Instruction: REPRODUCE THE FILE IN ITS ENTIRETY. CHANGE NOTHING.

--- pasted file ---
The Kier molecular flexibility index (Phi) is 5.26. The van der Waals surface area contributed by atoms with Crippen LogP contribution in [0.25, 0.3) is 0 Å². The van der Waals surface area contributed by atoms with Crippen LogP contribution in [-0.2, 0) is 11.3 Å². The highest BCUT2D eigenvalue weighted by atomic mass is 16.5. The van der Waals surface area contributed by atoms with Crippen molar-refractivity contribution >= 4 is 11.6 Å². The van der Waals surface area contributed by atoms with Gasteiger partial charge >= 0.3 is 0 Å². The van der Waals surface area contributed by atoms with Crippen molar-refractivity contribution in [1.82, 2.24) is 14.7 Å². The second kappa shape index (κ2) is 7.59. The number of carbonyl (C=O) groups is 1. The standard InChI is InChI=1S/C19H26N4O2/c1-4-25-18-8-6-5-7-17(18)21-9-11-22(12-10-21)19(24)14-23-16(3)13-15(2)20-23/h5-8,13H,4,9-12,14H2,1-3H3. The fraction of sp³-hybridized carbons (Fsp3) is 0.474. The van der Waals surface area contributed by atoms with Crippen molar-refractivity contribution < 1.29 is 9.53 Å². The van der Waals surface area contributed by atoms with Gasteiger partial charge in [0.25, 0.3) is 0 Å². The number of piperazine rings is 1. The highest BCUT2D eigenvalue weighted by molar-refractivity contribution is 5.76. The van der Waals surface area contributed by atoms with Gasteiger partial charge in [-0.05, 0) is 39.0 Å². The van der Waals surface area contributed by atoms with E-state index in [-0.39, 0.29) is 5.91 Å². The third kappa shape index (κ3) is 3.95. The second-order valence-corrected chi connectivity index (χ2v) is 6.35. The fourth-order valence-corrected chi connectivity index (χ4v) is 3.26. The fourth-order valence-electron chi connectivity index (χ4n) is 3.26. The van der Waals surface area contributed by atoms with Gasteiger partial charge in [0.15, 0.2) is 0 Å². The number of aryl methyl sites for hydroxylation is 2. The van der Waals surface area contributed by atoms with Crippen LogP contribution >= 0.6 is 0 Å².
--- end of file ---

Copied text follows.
The Kier molecular flexibility index (Phi) is 5.26. The van der Waals surface area contributed by atoms with Crippen LogP contribution in [0.25, 0.3) is 0 Å². The van der Waals surface area contributed by atoms with Crippen LogP contribution in [-0.2, 0) is 11.3 Å². The highest BCUT2D eigenvalue weighted by atomic mass is 16.5. The van der Waals surface area contributed by atoms with Crippen molar-refractivity contribution >= 4 is 11.6 Å². The van der Waals surface area contributed by atoms with Gasteiger partial charge >= 0.3 is 0 Å². The van der Waals surface area contributed by atoms with Crippen molar-refractivity contribution in [1.82, 2.24) is 14.7 Å². The second kappa shape index (κ2) is 7.59. The number of carbonyl (C=O) groups is 1. The standard InChI is InChI=1S/C19H26N4O2/c1-4-25-18-8-6-5-7-17(18)21-9-11-22(12-10-21)19(24)14-23-16(3)13-15(2)20-23/h5-8,13H,4,9-12,14H2,1-3H3. The fraction of sp³-hybridized carbons (Fsp3) is 0.474. The van der Waals surface area contributed by atoms with Crippen molar-refractivity contribution < 1.29 is 9.53 Å². The van der Waals surface area contributed by atoms with Gasteiger partial charge in [0.25, 0.3) is 0 Å². The number of piperazine rings is 1. The highest BCUT2D eigenvalue weighted by molar-refractivity contribution is 5.76. The van der Waals surface area contributed by atoms with Gasteiger partial charge in [-0.05, 0) is 39.0 Å². The van der Waals surface area contributed by atoms with E-state index in [-0.39, 0.29) is 5.91 Å². The third kappa shape index (κ3) is 3.95. The second-order valence-corrected chi connectivity index (χ2v) is 6.35. The fourth-order valence-corrected chi connectivity index (χ4v) is 3.26. The fourth-order valence-electron chi connectivity index (χ4n) is 3.26. The van der Waals surface area contributed by atoms with Gasteiger partial charge in [0.15, 0.2) is 0 Å². The number of aryl methyl sites for hydroxylation is 2. The van der Waals surface area contributed by atoms with Crippen LogP contribution >= 0.6 is 0 Å².